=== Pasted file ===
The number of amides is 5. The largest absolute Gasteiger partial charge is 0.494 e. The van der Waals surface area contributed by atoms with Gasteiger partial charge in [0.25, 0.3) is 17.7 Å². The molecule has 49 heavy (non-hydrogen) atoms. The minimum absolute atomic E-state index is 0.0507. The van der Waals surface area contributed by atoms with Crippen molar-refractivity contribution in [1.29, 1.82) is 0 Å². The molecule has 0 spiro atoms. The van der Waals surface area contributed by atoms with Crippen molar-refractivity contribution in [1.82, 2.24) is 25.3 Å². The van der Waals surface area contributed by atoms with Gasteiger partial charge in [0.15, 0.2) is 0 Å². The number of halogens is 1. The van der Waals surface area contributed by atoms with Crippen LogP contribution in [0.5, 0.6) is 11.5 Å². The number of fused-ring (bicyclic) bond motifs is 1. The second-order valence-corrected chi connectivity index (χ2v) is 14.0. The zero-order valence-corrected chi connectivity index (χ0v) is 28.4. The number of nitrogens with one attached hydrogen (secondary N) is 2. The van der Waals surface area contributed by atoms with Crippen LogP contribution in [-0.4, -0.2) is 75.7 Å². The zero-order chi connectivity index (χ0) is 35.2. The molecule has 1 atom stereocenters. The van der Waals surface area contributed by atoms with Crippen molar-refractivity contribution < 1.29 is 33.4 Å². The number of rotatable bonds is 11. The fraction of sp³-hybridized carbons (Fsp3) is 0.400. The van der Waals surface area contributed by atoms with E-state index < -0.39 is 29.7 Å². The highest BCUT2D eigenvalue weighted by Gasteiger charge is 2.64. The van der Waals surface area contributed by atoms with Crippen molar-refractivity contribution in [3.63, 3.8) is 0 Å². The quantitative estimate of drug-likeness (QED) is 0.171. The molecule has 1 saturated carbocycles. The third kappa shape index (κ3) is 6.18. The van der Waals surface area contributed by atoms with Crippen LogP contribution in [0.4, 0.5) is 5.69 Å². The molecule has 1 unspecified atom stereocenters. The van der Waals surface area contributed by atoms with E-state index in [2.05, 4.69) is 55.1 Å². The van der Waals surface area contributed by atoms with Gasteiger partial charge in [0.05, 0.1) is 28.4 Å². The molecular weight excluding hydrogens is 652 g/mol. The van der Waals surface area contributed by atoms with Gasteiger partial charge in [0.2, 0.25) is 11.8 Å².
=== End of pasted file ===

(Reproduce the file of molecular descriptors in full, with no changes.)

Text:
The number of amides is 5. The largest absolute Gasteiger partial charge is 0.494 e. The van der Waals surface area contributed by atoms with Gasteiger partial charge in [0.25, 0.3) is 17.7 Å². The molecule has 49 heavy (non-hydrogen) atoms. The minimum absolute atomic E-state index is 0.0507. The van der Waals surface area contributed by atoms with Crippen molar-refractivity contribution in [1.29, 1.82) is 0 Å². The molecule has 0 spiro atoms. The van der Waals surface area contributed by atoms with Crippen molar-refractivity contribution in [1.82, 2.24) is 25.3 Å². The van der Waals surface area contributed by atoms with Gasteiger partial charge in [0.15, 0.2) is 0 Å². The number of halogens is 1. The van der Waals surface area contributed by atoms with Crippen LogP contribution in [0.5, 0.6) is 11.5 Å². The number of fused-ring (bicyclic) bond motifs is 1. The second-order valence-corrected chi connectivity index (χ2v) is 14.0. The zero-order valence-corrected chi connectivity index (χ0v) is 28.4. The number of nitrogens with one attached hydrogen (secondary N) is 2. The van der Waals surface area contributed by atoms with Crippen LogP contribution in [-0.4, -0.2) is 75.7 Å². The zero-order chi connectivity index (χ0) is 35.2. The molecule has 1 atom stereocenters. The van der Waals surface area contributed by atoms with Crippen molar-refractivity contribution < 1.29 is 33.4 Å². The number of rotatable bonds is 11. The fraction of sp³-hybridized carbons (Fsp3) is 0.400. The van der Waals surface area contributed by atoms with E-state index < -0.39 is 29.7 Å². The highest BCUT2D eigenvalue weighted by Gasteiger charge is 2.64. The van der Waals surface area contributed by atoms with Crippen molar-refractivity contribution in [3.63, 3.8) is 0 Å². The quantitative estimate of drug-likeness (QED) is 0.171. The molecule has 1 saturated carbocycles. The third kappa shape index (κ3) is 6.18. The van der Waals surface area contributed by atoms with Crippen LogP contribution in [0.4, 0.5) is 5.69 Å². The molecule has 1 unspecified atom stereocenters. The van der Waals surface area contributed by atoms with E-state index in [2.05, 4.69) is 55.1 Å². The van der Waals surface area contributed by atoms with Gasteiger partial charge in [0.05, 0.1) is 28.4 Å². The molecular weight excluding hydrogens is 652 g/mol. The van der Waals surface area contributed by atoms with Gasteiger partial charge in [0.2, 0.25) is 11.8 Å².